Review by Dan Odenwald
Rating: (2 out of 5)
Saturday, 10/16/2004, 7:30 PM
Feature presentation, $9 at Goethe Institut Inter Nationes
A DOCUMENTARY IS really nothing more than a visual piece of journalism. A good one will have something to say, be artfully told and maybe leave you better informed than you were before.
Drag Nuns in Tinseltown fails each of these tests. A light-hearted and often boring look at the Los Angeles chapter of the Sisters of Perpetual Indulgence, the film weaves together sit-down interviews with more colorful scenes from the Sisters' particular brand of street theater.
A 32-year-old philanthropic order, the Sisters cheeky code is to “expiate stigmatic joy and propagate universal joy.” Dedicated to charity, friendship and fabulous make-up, the order is a fixture at gay pride parades and AIDS benefits. They muck it up on behalf of safe sex, women's health and GLBT youth. It's a worthy and noble cause and no one can assail their commitment to good works and having a ball.
It's a shame their story wasn't placed in more capable hands. Writer/director/producer Ren Blood is certainly earnest about his subject matter, but his workmanlike approach to the film leaves its seams exposed, producing a dulling and tedious effect. Sitting through the documentary is more of a chore than good fun, and the piece feels more like a phoned-in community news feature than a candid look into an often-misunderstood subculture (think Paris is Burning).
Yes, it's difficult to make widely appealing and successful documentaries. And, yes, nobody ever got rich off of nonfiction film (well, maybe Michael Moore). Yet, for better or worse, the burden still rests with the documentary filmmaker to make compelling work. If audiences have discovered anything in a post-Fahrenheit 9/11 world, it's that not all video journalism is akin to eating your broccoli.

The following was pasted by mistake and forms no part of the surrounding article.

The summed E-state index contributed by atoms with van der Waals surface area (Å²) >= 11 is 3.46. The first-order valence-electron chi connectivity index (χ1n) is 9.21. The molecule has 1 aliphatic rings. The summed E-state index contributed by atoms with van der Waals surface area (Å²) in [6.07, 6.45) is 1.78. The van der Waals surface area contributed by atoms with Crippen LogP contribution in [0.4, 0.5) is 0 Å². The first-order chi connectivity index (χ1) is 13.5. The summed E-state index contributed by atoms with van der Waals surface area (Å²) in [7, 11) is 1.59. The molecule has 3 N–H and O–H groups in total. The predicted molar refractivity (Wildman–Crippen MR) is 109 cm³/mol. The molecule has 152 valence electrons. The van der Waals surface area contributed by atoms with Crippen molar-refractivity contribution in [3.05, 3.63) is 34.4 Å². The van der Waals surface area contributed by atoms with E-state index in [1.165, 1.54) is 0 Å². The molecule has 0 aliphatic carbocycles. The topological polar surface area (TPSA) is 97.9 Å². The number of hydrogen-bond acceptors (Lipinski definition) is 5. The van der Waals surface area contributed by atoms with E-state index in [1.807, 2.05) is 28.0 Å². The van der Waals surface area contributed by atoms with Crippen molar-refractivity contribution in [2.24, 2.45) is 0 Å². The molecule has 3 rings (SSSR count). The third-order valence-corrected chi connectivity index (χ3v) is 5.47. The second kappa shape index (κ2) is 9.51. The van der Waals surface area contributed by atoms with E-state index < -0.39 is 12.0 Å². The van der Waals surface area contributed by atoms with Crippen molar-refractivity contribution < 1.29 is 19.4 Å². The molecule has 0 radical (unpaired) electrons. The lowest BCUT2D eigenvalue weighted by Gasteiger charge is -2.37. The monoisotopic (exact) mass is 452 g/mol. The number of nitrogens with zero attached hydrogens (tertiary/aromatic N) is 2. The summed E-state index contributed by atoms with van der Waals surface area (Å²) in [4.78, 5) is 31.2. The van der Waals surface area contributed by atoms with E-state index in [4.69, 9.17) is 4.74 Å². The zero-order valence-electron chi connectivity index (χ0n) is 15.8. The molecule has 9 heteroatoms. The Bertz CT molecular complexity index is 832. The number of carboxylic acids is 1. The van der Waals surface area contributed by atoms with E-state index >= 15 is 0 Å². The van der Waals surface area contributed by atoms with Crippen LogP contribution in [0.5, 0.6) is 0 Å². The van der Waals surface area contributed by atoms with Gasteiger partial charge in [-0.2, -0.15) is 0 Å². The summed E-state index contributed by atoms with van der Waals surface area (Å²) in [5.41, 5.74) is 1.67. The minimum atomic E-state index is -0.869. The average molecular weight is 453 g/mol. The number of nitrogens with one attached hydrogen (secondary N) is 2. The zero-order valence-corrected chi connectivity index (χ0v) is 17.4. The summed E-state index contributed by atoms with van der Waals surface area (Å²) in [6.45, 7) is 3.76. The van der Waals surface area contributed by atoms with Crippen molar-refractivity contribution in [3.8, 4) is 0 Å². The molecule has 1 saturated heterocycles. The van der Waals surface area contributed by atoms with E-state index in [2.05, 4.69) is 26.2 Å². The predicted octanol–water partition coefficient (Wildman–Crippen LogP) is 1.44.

But despite its rich material of naked-boy bake sales and drag queens in roller skates, Drag Nuns in Tinseltown is as tasteless and unhelpful as over-boiled peas.
These are challenging times for news organizations. And yet it’s crucial we stay active and provide vital resources and information to both our local readers and the world. So won’t you please take a moment and consider supporting Metro Weekly with a membership? For as little as $5 a month, you can help ensure Metro Weekly magazine and MetroWeekly.com remain free, viable resources as we provide the best, most diverse, culturally-resonant LGBTQ coverage in both the D.C. region and around the world. Memberships come with exclusive perks and discounts, your own personal digital delivery of each week’s magazine (and an archive), access to our Member's Lounge when it launches this fall, and exclusive members-only items like Metro Weekly Membership Mugs and Tote Bags! Check out all our membership levels here and please join us today!